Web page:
Snapping Photographs

Kids taking pictures

Kids taking pictures

The youngest of the two sisters approaches, her playful nature shining through a timid smile. Loose strands of her jet black hair hang from a messy ponytail. I grin her way and wave hola. We are soon sitting together chatting away in Spanish. She is no more than eight years old but I don’t question why she isn’t in school.

I push my hair behind my ear and the glimmer of silver and blue beads catch the young girl’s eye. “They are earrings,” I explain, and she tugs at one of them with more force than I expected. I shriek in pain and mutter some mild profanity while my new friend begins to laugh an infectious laughter that soon has me chuckling.

Seeing I pose no threat, her older sister approaches. The two girls don’t resemble each other very much, but their eyes communicate in a way only sisters can. The youngest looks my way, “let’s play a game.”

Uno, dos, tres, cuatro… One hundred is a long way to count. I barely reach thirty before I go looking for them. We take turns hiding behind boulders, tree trunks, shrubs and the village’s few buildings. After a few rounds and no more places to hide, we finish the game and sit down to catch our breath.

I take out my camera but before I get a chance to shoot my subject, she holds out her hand and asks for un peso. I am slightly stunned and hurt by her request. Our new formed friendship fizzles and I become another tourist passing through with a camera in hand.

Questions tumble through my head. Did her request slip out by habit? Do I give her the money with the hope that it’ll benefit her? If I give her money, am I buying her friendship? I struggle internally.

Before I have a chance to make up my mind, the girl speaks again with a look of sincere contemplation. “It’s okay, let’s take a picture.”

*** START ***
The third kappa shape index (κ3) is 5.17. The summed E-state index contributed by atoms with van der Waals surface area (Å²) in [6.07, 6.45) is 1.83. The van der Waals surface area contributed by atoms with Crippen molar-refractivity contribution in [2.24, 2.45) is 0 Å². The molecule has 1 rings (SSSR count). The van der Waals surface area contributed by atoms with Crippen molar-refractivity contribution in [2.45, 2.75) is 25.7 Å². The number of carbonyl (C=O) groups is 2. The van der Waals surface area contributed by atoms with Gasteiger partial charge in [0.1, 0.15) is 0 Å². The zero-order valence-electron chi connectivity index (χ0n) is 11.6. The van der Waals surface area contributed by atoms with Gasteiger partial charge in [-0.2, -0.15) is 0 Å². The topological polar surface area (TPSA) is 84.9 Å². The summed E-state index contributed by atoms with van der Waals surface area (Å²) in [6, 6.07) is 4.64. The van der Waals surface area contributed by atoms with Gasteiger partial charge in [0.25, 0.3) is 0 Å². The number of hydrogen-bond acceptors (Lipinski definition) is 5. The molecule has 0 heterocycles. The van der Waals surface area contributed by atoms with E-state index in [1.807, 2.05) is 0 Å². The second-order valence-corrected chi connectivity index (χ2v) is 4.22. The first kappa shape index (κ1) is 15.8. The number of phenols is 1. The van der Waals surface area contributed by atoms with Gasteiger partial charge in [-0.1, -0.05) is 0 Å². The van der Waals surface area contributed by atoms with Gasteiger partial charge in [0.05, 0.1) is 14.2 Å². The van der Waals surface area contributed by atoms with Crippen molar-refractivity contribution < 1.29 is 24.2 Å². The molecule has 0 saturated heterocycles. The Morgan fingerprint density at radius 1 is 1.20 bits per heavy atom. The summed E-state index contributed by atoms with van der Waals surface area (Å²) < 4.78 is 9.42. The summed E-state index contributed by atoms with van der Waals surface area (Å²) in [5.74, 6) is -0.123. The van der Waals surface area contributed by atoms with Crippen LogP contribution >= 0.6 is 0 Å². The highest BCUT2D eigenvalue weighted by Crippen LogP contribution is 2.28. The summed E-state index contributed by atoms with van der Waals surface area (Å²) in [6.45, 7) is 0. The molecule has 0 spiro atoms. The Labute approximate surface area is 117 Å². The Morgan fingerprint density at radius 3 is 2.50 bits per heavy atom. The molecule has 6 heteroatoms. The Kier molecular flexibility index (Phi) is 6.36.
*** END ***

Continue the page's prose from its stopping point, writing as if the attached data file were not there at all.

I look at her with affection and hand her my camera. “Here, let me teach you and your sister how to take pictures instead.” And so we spend the rest of our time together; the girls snapping an array of foreheads, blurred images and excited smiles, all the while giggling in their joyous way. I didn’t get my shot that day, but I helped them get theirs.

* This is a slightly altered version of my submission for the 2011 Travel Writing Competition run by Pure Travel.
** All photos snapped by the girls. : ) 


  • Peter says:

    The age at which people learn to ask for a peso ( or whatever the local currency is) is always surprising to me. I don’t know how much of it is need, opportunism, copycat or parental training. I usually shy away from giving money in that situation.

    I like how this one turned out.

  • kknott says:


  • Fidel says:

    I love your response to this. I think you did something that money could not buy. You gave them a valuable lesson. Not in photography, but in human connections. Bravo to you!

  • Suzy says:

    I love how you turned the tables on the girls and instead of the peso taught them something about photography. Who knows, maybe you just instilled a passion in them to pursue in the future.

  • Patricia GW says:

    It seems like her request for money was an automatic response. I’d struggle with the request too, but it’s wonderful you spent the rest of the time teaching the girls how to use your camera. That’s a travel memory that money couldn’t buy. Good luck in the competition! 🙂

  • kylie says:

    this makes me really happy. so sweet. reminds me of many moments with the ninos in peru and ecuador that i had – some of the most special of my time there. so sweet.

Leave a Reply

Your email address will not be published. Required fields are marked *

CommentLuv badge